This month, over 70 Christian children were taken into custody in India’s Madhya Pradesh state after authorities claimed the children were actually Hindus. These children, whose parents are all practicing Christians, were taken in by authorities while traveling to a Christian summer camp with Christian chaperones. The argument over the religious identity of the children stems from Madhya Pradesh’s law regulating religious conversion. Essentially, an individual must file a written application with district collector to change their religion. The parents of the children taken into custody did not go through the official process. In many cases, openly indicating one is changing their religion away from Hinduism leads to a loss of government benefits, discrimination, and, in extreme cases, outright persecution.
05/30/2017 India (Crux) – In two separate incidents, groups of Christians in central India were taken into custody, charged with trying to convert Hindus to Christianity.
Both incidents took place in Madhya Pradesh state, which is over 90 percent Hindu and less than 1 percent Christian, and ruled by the Hindu-nationalist Bharatiya Janata Party, which also controls the national government.
On May 21, 60 children between the ages of 13 and 15 were travelling to a Christian summer camp in Nagpur. They were being accompanied by nine chaperones.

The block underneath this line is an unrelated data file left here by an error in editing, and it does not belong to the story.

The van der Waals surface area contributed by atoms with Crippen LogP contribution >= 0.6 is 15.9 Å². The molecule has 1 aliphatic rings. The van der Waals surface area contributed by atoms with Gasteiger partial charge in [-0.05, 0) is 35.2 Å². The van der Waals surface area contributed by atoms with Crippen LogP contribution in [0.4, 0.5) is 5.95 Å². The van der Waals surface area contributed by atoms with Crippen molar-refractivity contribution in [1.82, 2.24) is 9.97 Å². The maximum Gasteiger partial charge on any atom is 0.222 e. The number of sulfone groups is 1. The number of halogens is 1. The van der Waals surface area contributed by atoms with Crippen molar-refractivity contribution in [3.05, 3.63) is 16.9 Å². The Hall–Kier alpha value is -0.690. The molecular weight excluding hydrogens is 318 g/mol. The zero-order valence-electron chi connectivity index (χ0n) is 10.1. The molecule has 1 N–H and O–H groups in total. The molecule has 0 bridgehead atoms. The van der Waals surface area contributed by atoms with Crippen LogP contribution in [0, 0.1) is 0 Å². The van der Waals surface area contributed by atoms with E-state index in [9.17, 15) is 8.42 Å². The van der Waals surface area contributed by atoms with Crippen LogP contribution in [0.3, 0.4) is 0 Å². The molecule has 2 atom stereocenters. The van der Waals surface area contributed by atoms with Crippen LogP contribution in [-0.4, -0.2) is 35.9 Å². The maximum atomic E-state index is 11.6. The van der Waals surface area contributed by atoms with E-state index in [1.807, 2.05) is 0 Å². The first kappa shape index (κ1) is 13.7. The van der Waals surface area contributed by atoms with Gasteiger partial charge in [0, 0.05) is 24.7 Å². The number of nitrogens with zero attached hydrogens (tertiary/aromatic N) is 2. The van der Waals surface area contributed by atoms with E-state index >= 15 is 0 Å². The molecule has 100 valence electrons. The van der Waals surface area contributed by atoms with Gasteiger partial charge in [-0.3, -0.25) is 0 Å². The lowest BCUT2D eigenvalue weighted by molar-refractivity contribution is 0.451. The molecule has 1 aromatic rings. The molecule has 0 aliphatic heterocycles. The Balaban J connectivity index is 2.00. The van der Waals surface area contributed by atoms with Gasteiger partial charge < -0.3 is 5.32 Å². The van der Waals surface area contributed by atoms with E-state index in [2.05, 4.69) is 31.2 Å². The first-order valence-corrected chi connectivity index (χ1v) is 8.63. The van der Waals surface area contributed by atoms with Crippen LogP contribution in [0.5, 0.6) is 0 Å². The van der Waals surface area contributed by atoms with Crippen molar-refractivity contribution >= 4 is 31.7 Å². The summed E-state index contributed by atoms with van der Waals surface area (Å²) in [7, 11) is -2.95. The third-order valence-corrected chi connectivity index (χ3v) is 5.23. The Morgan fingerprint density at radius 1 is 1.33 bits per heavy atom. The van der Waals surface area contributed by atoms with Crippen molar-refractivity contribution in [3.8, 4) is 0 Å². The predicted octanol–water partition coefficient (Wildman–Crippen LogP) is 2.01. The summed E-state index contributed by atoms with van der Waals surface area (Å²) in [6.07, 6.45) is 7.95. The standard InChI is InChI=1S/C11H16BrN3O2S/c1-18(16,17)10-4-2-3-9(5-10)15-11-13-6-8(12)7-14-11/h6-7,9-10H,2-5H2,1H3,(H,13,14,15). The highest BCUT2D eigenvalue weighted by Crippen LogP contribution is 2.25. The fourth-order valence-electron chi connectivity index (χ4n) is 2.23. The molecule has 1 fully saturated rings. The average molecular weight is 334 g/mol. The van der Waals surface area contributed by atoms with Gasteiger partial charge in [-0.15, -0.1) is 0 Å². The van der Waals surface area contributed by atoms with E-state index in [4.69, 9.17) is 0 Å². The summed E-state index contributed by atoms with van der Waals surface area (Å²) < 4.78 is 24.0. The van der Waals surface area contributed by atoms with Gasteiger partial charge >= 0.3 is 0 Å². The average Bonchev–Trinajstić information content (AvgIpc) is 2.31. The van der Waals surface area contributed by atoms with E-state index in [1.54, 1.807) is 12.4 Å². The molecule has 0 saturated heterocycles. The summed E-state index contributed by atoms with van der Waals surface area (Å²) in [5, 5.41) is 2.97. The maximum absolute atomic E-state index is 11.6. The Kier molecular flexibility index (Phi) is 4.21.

Police detained the children, and charged the men with “attempted conversion,” despite the fact the children came from Christian families. The children were later released to their parents.
The second incident took place on May 22, when two men were arrested on similar charges for trying to take 11 children to the same camp.
Authorities claimed their parents had not followed proper procedures in order to convert to Christianity, and therefore the children were to be considered Hindus under the law.
“For changing to another religion, one needs to submit a written application to the district collector and only after the stipulated process, a person can change religious identity, which didn’t happen in the case of any of the parents claiming to be Christians,” said Krishnaveni Desavatu, the police superintendent.
“This is why, the children and their parents will be officially treated as Hindu tribals and not Christians,” he said, quoted in The Indian Express.